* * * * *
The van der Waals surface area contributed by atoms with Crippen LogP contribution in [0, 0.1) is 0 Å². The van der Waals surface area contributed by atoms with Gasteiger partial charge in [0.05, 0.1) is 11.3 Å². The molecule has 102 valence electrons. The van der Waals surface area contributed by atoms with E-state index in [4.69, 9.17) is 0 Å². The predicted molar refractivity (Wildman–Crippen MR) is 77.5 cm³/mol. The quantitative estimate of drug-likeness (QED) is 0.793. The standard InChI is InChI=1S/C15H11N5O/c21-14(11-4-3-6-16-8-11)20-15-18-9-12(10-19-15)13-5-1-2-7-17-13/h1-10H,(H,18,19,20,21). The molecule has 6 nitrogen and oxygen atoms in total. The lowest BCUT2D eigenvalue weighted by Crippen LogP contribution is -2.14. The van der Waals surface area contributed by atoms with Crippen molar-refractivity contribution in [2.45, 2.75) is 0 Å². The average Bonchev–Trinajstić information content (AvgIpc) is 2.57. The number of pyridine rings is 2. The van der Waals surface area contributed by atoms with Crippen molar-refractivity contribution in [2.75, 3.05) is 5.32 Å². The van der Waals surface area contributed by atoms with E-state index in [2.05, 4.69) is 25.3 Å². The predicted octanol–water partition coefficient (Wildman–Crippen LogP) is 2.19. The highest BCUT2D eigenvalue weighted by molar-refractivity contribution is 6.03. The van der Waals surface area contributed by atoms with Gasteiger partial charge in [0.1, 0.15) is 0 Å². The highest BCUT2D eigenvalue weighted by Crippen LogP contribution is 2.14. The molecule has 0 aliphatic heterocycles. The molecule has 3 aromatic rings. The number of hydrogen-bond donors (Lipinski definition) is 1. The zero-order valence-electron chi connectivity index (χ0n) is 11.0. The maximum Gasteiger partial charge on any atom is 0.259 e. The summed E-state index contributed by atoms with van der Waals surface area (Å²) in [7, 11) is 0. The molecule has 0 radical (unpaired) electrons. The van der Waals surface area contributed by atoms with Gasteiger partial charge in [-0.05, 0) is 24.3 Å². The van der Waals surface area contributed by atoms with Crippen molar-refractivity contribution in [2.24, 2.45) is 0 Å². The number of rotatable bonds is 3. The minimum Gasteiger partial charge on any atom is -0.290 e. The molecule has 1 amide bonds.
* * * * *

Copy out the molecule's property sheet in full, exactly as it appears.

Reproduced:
The van der Waals surface area contributed by atoms with Crippen LogP contribution in [0, 0.1) is 0 Å². The van der Waals surface area contributed by atoms with Gasteiger partial charge in [0.05, 0.1) is 11.3 Å². The molecule has 102 valence electrons. The van der Waals surface area contributed by atoms with E-state index in [4.69, 9.17) is 0 Å². The predicted molar refractivity (Wildman–Crippen MR) is 77.5 cm³/mol. The quantitative estimate of drug-likeness (QED) is 0.793. The standard InChI is InChI=1S/C15H11N5O/c21-14(11-4-3-6-16-8-11)20-15-18-9-12(10-19-15)13-5-1-2-7-17-13/h1-10H,(H,18,19,20,21). The molecule has 6 nitrogen and oxygen atoms in total. The lowest BCUT2D eigenvalue weighted by Crippen LogP contribution is -2.14. The van der Waals surface area contributed by atoms with Crippen molar-refractivity contribution in [2.45, 2.75) is 0 Å². The average Bonchev–Trinajstić information content (AvgIpc) is 2.57. The number of pyridine rings is 2. The van der Waals surface area contributed by atoms with Crippen molar-refractivity contribution in [2.75, 3.05) is 5.32 Å². The van der Waals surface area contributed by atoms with E-state index in [2.05, 4.69) is 25.3 Å². The predicted octanol–water partition coefficient (Wildman–Crippen LogP) is 2.19. The highest BCUT2D eigenvalue weighted by molar-refractivity contribution is 6.03. The van der Waals surface area contributed by atoms with Gasteiger partial charge in [0.1, 0.15) is 0 Å². The highest BCUT2D eigenvalue weighted by Crippen LogP contribution is 2.14. The molecule has 0 aliphatic heterocycles. The molecule has 3 aromatic rings. The number of hydrogen-bond donors (Lipinski definition) is 1. The zero-order valence-electron chi connectivity index (χ0n) is 11.0. The maximum Gasteiger partial charge on any atom is 0.259 e. The summed E-state index contributed by atoms with van der Waals surface area (Å²) in [7, 11) is 0. The molecule has 0 radical (unpaired) electrons. The van der Waals surface area contributed by atoms with Gasteiger partial charge in [-0.05, 0) is 24.3 Å². The van der Waals surface area contributed by atoms with Crippen molar-refractivity contribution in [2.24, 2.45) is 0 Å². The number of rotatable bonds is 3. The minimum Gasteiger partial charge on any atom is -0.290 e. The molecule has 1 amide bonds.